Racing an Open-Top E-type Across Europe
The launch of the Jaguar E-type at the 1961 Geneva Motor Show was so popular, that queues for passenger rides quickly started to build. The solution: a madcap dash across Europe with a second demonstration car.
E-type 9600HP wasn't the only hero of the 1961 Geneva Motor Show launch for Jaguar's iconic sports car. The hand-built fixed-head coupe is the star in most of the famous photos of the event, but it was sister car - open-top E-type 77RW - and Jaguar test driver Norman Dewis who saved the day, with a high-speed overnight drive from Coventry to the Parc des Eaux Vives.
Jaguar PR man Bob Berry was giving journalists demonstration runs up a nearby hillclimb course, but queues were building, and there was no way he could satisfy demand. Jaguar founder Sir William Lyons quickly rang back to Coventry and said: "Get Dewis, wherever he is, to drop everything, and bring the open-top E-type over."
Dewis picks up the story:
"I was at the MIRA test track with 77RW, working on the brakes. The track manager came out, and said they wanted me at Coventry - urgently. I got back about 2pm and my boss [chief engineer] William Heynes was there with Bob Knight, who had designed the E-type's suspension. I asked what was going on, and they said I had to get the car to Geneva as soon as possible."
"I suggested I should go home for a rest while they take out the testing equipment, then pick the car up in the morning, but they said: 'You go when it's ready. Here's a ticket for a 10pm ferry at Dover.' I said I needed to at least grab an overnight bag, but Heynes said: 'No need. It's in your office.' They'd gone and got one from my wife."
"Once they finished taking the test instruments out, it was 7:45pm. I had to get from Coventry to Dover by 10pm - I was flat-out all the way. In those days, there wasn't the traffic you have today. You'd go mile after mile without seeing anyone, so you could cruise at 80mph. If the police did pull you over, they'd just give you a talking to: 'Watch your speed. You were a bit quick back there'."
"Heading through London, I hit the first set of lights on Edgware Road on green, and managed to get through every light - green all the way, 60mph, straight through."
"When I pulled up at Dover, it was totally dark. A guy came up with a torch, and I asked: 'Is that the Ostend boat? Because I have to be on it.' He said I was too late. The gate had closed 10 minutes before, even though the boat wasn't due to leave for 15 minutes. Then his torch shone on the green E-type, and he asked: 'What's this?' 'It's the new Jaguar E-type.' 'The one that launched yesterday? It's all over the newspapers. Hang on.' He got his walkie-talkie out and said: 'You've got to get this guy on, he's got the new Jag.' While I grabbed a quick coffee and a sandwich, everyone on the boat was looking at it."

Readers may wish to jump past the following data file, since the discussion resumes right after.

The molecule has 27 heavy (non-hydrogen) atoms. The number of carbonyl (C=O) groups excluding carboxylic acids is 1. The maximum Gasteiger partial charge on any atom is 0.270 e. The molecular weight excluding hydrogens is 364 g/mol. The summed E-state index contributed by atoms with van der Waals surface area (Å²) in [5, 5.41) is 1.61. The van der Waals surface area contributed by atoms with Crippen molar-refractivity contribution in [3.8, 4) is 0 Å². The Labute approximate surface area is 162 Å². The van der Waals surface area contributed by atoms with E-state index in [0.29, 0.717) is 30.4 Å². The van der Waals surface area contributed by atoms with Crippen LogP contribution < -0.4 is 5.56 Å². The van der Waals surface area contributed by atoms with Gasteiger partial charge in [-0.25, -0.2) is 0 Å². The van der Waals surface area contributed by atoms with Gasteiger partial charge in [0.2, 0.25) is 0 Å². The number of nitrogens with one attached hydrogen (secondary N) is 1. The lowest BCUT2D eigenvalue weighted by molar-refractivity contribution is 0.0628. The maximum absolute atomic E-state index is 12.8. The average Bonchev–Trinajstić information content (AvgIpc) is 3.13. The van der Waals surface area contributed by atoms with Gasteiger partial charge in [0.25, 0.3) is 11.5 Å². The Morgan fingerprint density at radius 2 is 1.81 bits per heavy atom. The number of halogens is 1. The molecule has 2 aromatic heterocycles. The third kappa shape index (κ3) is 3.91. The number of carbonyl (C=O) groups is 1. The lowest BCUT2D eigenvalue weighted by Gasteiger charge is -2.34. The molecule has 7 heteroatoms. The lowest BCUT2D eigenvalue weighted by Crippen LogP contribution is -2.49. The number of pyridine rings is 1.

"By the time we got to Ostend, it was the early hours of the morning, and there was a low ground mist which held me up a bit. It got clearer as I went through Brussels and out towards the Black Forest, so I was able to cruise at 80mph, but I didn't want to do anything silly and arrive with the car hot and fuming."
"Every so often I'd look at the map for the next 30 miles, then put the map down and crack on. I was used to driving for hours while testing at MIRA, and I only needed to stop once for fuel. I just kept going, which is how you get good average speeds."
In the end, Dewis completed the 600-mile journey in just 11 hours, with an average speed of 68mph. Almost impossible to imagine today.
"Lyons said I needed to be in Geneva for 10am, and when I pulled in, he was waiting," Dewis continues. "He walked over, looked at his watch, and just said: 'Thought you'd do it, Dewis.' That was about as much of a compliment as you got. He was forthright like that - never one to waste words."
"Then Lofty England, Jaguar's service manager and race manager, came over and he gave me a big hug. 'Well done, Norman. Fantastic driving. We worked your speed out, and we never thought you'd make it.' I asked where my hotel was, as I was keen to get some sleep, and Lofty just said: 'Norman, you've got to get up there and start demonstrating with Bob. I'll take you to the hotel later on.'"
"As soon as Bob Berry saw me, he came over, and said: 'Thank God you've made it. Look at the size of these queues.' And that was the Geneva Motor Show. I slept well that night - out like a light."
"Everywhere I go, talking about Jaguar, people ask me about that run. But it's one of those things - it's your job, and you get on with it. I really enjoyed that drive, because everything worked out. I had a perfect run from Coventry to Dover, there were no hold ups in London, I just managed to catch the ferry, and there were no problems in France or Switzerland. I didn't have one hairy moment - everything went perfectly."
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